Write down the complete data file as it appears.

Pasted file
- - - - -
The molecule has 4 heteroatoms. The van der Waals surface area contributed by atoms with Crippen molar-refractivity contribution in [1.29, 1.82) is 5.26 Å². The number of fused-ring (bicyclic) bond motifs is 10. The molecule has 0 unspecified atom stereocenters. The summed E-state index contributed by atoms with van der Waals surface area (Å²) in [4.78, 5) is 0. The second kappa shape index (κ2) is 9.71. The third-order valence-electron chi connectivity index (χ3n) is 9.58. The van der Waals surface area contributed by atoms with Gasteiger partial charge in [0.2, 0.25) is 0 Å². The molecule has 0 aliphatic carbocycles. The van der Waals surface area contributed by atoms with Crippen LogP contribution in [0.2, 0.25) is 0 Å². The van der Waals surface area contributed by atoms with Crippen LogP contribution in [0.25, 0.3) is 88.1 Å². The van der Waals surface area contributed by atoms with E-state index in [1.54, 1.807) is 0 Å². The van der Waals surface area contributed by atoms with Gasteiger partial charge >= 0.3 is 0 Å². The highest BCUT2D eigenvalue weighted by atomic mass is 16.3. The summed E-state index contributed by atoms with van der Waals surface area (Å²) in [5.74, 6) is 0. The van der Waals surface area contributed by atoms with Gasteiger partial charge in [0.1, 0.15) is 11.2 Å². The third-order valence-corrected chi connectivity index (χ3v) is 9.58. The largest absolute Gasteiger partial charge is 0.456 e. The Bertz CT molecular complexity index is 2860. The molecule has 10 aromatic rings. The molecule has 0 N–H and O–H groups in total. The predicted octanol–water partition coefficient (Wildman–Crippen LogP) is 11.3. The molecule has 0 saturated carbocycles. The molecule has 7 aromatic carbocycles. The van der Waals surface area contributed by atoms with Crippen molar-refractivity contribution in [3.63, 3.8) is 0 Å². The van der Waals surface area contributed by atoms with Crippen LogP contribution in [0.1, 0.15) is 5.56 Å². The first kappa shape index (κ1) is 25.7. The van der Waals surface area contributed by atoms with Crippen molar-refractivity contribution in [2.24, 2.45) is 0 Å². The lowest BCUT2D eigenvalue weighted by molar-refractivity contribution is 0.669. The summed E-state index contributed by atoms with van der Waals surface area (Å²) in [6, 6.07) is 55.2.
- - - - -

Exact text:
The molecule has 4 heteroatoms. The van der Waals surface area contributed by atoms with Crippen molar-refractivity contribution in [1.29, 1.82) is 5.26 Å². The number of fused-ring (bicyclic) bond motifs is 10. The molecule has 0 unspecified atom stereocenters. The summed E-state index contributed by atoms with van der Waals surface area (Å²) in [4.78, 5) is 0. The second kappa shape index (κ2) is 9.71. The third-order valence-electron chi connectivity index (χ3n) is 9.58. The van der Waals surface area contributed by atoms with Gasteiger partial charge in [0.2, 0.25) is 0 Å². The molecule has 0 aliphatic carbocycles. The van der Waals surface area contributed by atoms with Crippen LogP contribution in [0.2, 0.25) is 0 Å². The van der Waals surface area contributed by atoms with Crippen LogP contribution in [0.25, 0.3) is 88.1 Å². The van der Waals surface area contributed by atoms with E-state index in [1.54, 1.807) is 0 Å². The van der Waals surface area contributed by atoms with Gasteiger partial charge >= 0.3 is 0 Å². The highest BCUT2D eigenvalue weighted by atomic mass is 16.3. The summed E-state index contributed by atoms with van der Waals surface area (Å²) in [5.74, 6) is 0. The van der Waals surface area contributed by atoms with Gasteiger partial charge in [0.1, 0.15) is 11.2 Å². The third-order valence-corrected chi connectivity index (χ3v) is 9.58. The largest absolute Gasteiger partial charge is 0.456 e. The Bertz CT molecular complexity index is 2860. The molecule has 10 aromatic rings. The molecule has 0 N–H and O–H groups in total. The predicted octanol–water partition coefficient (Wildman–Crippen LogP) is 11.3. The molecule has 0 saturated carbocycles. The molecule has 7 aromatic carbocycles. The van der Waals surface area contributed by atoms with Crippen molar-refractivity contribution in [3.63, 3.8) is 0 Å². The van der Waals surface area contributed by atoms with Crippen LogP contribution in [0.1, 0.15) is 5.56 Å². The first kappa shape index (κ1) is 25.7. The van der Waals surface area contributed by atoms with Crippen molar-refractivity contribution in [2.24, 2.45) is 0 Å². The lowest BCUT2D eigenvalue weighted by molar-refractivity contribution is 0.669. The summed E-state index contributed by atoms with van der Waals surface area (Å²) in [6, 6.07) is 55.2.